Being a Budget Minded Writer
Being a writer is hard before you start making money. You’re probably working a day job to supplement, which seriously cuts into your available writing time. Making money writing takes some dedicated time every day, which you probably won’t have until you have the money to not work a full time job. Fun, yeah?
To fix this, you might consider cutting back on your hours at the day job. That might not be a possibility for you right now. That might, in fact, be a suggestion that makes you really pissed off if, for instance, you have kids or a student loan. I’ll be the first to admit that I don’t make a lot of money from my writing at all. I make about $35.00 with my writing a month right now. I have a job where I work 35 to 39 hours a week.
Here’s the thing, though, this was a downgrade for me. I was working a job where I worked from 47 to 53 hours a week. I got a better job, that paid more money an hour, but with far fewer hours, and I took a pay cut. I could not have done that without a very understanding partner, and a rock solid budgeting system.
When we decided it was time to make the transition from retail manager to writer, we knew we needed to make some financial cutbacks. If being a full time writer is something you want from your life, some solid budgeting is an important step. Here’s what we’re doing while I’m still making double digit paychecks.
What can you live without?
Make a list of everything you spend money on every month. Take a good long look at what’s on that list. What is on that list that you could get rid of, if it meant you could cut back on your day job hours and spend more time writing? To put it another way, what do you need, and what do you want? Now, look at your want list. Do you want a writing career more?
Find a budgeting system that works, and stick to it.
Really, this is something that you should do once you’re the one responsible for keeping the lights on, anyway. Map out how much money you make, and where it needs to go. Now, everyone’s needs and habits are different, so I hesitate to say that my method will work for you, but it sure as hell works for me.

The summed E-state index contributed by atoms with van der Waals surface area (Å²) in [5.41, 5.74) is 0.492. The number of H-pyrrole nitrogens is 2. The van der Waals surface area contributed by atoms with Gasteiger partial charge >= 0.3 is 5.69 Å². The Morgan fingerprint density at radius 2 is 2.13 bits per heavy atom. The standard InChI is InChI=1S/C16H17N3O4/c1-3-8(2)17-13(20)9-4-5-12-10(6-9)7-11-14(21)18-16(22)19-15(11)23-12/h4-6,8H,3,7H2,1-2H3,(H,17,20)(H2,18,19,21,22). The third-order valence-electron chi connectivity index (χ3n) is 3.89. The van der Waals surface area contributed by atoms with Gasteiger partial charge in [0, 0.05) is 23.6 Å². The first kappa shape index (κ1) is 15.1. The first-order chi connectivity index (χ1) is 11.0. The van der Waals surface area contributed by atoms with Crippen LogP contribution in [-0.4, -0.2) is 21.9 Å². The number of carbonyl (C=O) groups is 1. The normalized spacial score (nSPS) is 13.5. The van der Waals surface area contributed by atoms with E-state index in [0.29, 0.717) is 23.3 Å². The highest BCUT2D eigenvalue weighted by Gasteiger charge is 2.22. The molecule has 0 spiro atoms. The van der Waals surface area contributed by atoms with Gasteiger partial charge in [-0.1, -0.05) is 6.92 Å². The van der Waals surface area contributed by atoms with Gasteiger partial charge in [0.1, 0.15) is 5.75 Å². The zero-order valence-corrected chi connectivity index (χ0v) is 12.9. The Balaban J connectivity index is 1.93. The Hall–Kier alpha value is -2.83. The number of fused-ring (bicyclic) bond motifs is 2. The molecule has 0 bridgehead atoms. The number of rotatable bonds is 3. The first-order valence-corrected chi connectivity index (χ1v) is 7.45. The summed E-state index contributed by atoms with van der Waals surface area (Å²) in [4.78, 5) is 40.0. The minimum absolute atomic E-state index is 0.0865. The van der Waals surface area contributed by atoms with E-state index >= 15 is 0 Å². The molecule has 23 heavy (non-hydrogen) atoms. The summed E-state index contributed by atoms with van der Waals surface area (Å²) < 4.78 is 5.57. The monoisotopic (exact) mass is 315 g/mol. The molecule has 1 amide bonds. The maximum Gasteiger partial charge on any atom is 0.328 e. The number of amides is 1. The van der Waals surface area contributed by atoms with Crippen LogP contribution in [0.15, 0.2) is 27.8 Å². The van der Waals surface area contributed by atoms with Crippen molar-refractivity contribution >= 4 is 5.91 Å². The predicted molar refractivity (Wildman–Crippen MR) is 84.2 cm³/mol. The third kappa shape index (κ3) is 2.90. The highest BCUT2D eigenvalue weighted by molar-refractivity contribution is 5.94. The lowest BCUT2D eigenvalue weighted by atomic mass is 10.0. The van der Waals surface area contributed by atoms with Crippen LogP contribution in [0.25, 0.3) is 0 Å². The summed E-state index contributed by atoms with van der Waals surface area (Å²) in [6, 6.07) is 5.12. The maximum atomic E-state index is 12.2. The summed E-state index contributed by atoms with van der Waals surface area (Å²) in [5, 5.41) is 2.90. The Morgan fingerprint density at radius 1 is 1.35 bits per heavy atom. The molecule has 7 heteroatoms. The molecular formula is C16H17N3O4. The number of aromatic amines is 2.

I estimate my monthly income at the start of the month. I take out savings first, and then I pay bills. Food budget comes next, then paying for any special fun things I’m doing with the kids, followed by anything we need to buy like clothes, shoes, dish soap, pens, flea shampoo. You know what I’m talking about. The things you need to buy to maintain your life. Everything left goes into the slush fund, also known as the ‘life happens’ fund. Some people love the envelope method, but I’ve never been a fan. But hey, if it works, that’s the important part.
Get out of Debt.
Get rid of it. Debt costs you late fees and overages and interest. Get out of it. Cut up the cards, pay things down. Look up Dave Ramsey’s Snowball debt method. It’s taking money you don’t have to waste, and it’s causing a lot of worry you can’t afford.
Remember your reasons to save.
I understand that this is hard. But for me, it’s continued to be worth it after a year of work. I’m working more on the thing that I love, and I am starting, just now, to see some light at the end of the tunnel. A pinprick of light, but when I first started this wild journey, I made no money at all on my writing. So, this is a start.
What’s gotten me through is the reason why I’m doing this. I want to be a full time paid writer, so to me, it’s worth downsizing.